nep-hme New Economics Papers
on Heterodox Microeconomics
Issue of 2023‒07‒24
eighteen papers chosen by
Carlo D’Ippoliti
Università degli Studi di Roma “La Sapienza”

  1. An agent based model of fads By Leonardo Bargigli; Filippo Pietrini
  2. Pollution Abatement and Lobbying in a Cournot Game. An Agent-Based Modelling approach By Marco Catola; Silvia Leoni
  3. Energy as a limiting factor of economic growth: the profit rate channel By Alban Pellegris
  4. Amortized Neural Networks for Agent-Based Model Forecasting By Denis Koshelev; Alexey Ponomarenko; Sergei Seleznev
  5. What Went So Wrong in Economics By Jennings, Frederic
  6. Endogenous Heterogeneous Gender Norms and the Distribution of Paid and Unpaid Work in an Intra-Household Bargaining Model By Theresa Hager; Patrick Mellacher; Magdalena Rath
  7. Valuing intangible capital in agribusinesses: A re-examination of the neoclassical theory of investment By Mashange, Gerald; Briggeman, Brian C.
  8. Proud to Not Own Stocks: How Identity Shapes Financial Decisions By Luca Henkel; Christian Zimpelmann
  9. Complexity measure, kernel density estimation, bandwidth selection, and the efficient market hypothesis By Matthieu Garcin
  10. Structural change and the National Initiative for Human Development in Morocco: Subnational insights By Al-mouksit Akim; Wissal Sahel
  11. Syn(thèse) La blockchain en support aux communs 2023 Malafosse Maxime By Maxime Malafosse
  12. Modèles socio-économiques versus Social Business Models By Patrick Gianfaldoni; Laurent Gardin; Florence Jany-Catrice
  13. Functional upgrading and downgrading in global value chains: Evidence from EU regions using a relatedness/complexity framework By Eduardo Hernandez-Rodriguez; Ron Boschma; Andrea Morrison; Xianjia Ye
  14. The educated class and the fragility of consumer society By Gilles Saint-Paul
  15. Interactions Issues in Risk Analysis of Complex Systems By Ayeley Tchangani
  16. Just transition processes: From theory to practice. By Ana Pueyo; Catherine Leining
  17. Structural transformation and sources of growth in Turkey By Ahmet Ihsan Kaya; Cumhur Çiçekçi
  18. Development strategies in a context of world system disorder By Lundvall, Bengt-Åke

  1. By: Leonardo Bargigli; Filippo Pietrini
    Abstract: We examine the dependence of the cyclical fluctuations of demand on specific behavioral attitudes of heterogeneous agents. Extending the model of Tassier (2004), we use simulations to investigate consumption dynamics when agents are inclined both to conformism and distinction, and they use goods as elements of a communication system. Our results challenge the view stating that conspicuous consumption is typical only of a wealthy class and of some positional goods, since in our model there are no assumptions about features of the goods or income distribution.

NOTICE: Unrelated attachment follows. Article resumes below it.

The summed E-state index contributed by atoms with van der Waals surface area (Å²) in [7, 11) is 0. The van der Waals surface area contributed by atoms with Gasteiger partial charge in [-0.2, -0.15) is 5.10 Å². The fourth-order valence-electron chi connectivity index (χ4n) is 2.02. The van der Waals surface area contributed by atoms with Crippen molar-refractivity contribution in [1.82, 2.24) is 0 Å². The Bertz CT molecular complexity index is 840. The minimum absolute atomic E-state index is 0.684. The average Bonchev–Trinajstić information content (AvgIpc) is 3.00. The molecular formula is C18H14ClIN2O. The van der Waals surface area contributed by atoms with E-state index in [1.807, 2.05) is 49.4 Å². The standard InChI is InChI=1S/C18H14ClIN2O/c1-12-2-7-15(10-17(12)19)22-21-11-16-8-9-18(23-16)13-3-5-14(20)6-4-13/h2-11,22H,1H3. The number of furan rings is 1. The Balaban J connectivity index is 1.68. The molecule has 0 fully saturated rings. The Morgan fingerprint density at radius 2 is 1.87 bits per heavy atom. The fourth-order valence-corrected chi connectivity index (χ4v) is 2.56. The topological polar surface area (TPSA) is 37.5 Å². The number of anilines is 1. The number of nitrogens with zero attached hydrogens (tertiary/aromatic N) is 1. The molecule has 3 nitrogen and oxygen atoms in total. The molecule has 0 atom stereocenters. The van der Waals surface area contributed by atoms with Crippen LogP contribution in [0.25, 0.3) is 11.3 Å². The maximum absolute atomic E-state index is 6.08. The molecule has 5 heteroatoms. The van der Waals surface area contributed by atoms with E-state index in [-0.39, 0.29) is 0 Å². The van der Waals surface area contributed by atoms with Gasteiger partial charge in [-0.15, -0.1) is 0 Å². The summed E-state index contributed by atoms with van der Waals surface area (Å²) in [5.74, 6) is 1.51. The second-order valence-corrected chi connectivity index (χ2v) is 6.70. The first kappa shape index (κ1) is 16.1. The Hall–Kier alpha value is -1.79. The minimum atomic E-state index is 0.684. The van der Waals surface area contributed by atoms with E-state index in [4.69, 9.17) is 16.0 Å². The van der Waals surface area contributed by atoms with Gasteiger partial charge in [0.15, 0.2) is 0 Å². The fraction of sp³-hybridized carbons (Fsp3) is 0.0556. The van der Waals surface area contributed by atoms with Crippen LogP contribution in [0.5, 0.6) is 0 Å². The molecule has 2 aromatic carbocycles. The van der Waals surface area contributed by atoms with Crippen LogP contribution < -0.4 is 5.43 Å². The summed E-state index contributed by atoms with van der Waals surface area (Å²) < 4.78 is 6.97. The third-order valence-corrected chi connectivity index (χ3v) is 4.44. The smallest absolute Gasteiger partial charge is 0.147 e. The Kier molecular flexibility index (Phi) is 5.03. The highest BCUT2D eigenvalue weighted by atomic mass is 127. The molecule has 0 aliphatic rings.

Keywords: goods cycles, agent based model, sociology of consumption.
    JEL: D91
    Date: 2023
  2. By: Marco Catola; Silvia Leoni
    Abstract: The application of Agent-Based Modelling to Game Theory allows us to benefit from the strengths of both approaches, and to enrich the study of games when solutions are difficult to elicit analytically. Using an agent-based approach to sequential games, however, poses some issues that result in a few applications of this type. We contribute to this aspect by applying the agent-based approach to a lobbying game involving environmental regulation and firms’ choice of abatement. We simulate this game and test the robustness of its game-theoretical prediction against the results obtained. We find that while theoretical predictions are generally consistent with the simulated results, this novel approach highlights a few differences. First, the market converges to a green state for a larger number of cases with respect to theoretical predictions. Second, simulations show that it is possible for this market to converge to a polluting state in the very long run. This result is not envisaged by theoretical predictions. Sensitivity experiments on the main model parameters confirm the robustness of our findings.
    Keywords: Agent-Based-Modelling, Environmental Regulation, Industrial Organisation, Lobbying
    JEL: C63 D72 L13 L51
    Date: 2023–06–01
  3. By: Alban Pellegris (UR2 UFRSS - Université de Rennes 2 - UFR Sciences sociales - UR2 - Université de Rennes 2)
    Abstract: Within ecological economics, there is a diversity of traditions highlighting the fundamental role of energy in the growth process. Faced with the limitations of neo-thermodynamic (Ayres, Warr...) and neo-physiocratic (Court, Hall...) approaches, our work proposes to consider another paradigm: Marxist political economy. The latter allows us to theoretically identify a profit rate channel through which relative energy prices affect the macroeconomic profit rate. Econometric work carried out over the period 1995-2019 on a panel of 16 countries confirms its existence. These results are discussed in the light of recent literature on the burden of the energy bill.
    Keywords: energy bill, economic growth, marxist political economy, energy consumption
    Date: 2023–01–07
  4. By: Denis Koshelev (Bank of Russia, Russian Federation); Alexey Ponomarenko (Bank of Russia, Russian Federation); Sergei Seleznev (Bank of Russia, Russian Federation)
    Abstract: In this paper, we propose a new procedure for unconditional and conditional forecasting in agent-based models. The proposed algorithm is based on the application of amortized neural networks and consists of two steps. The first step simulates artificial datasets from the model. In the second step, a neural network is trained to predict the future values of the variables using the history of observations. The main advantage of the proposed algorithm is its speed. This is due to the fact that, after the training procedure, it can be used to yield predictions for almost any data without additional simulations or the re-estimation of the neural network.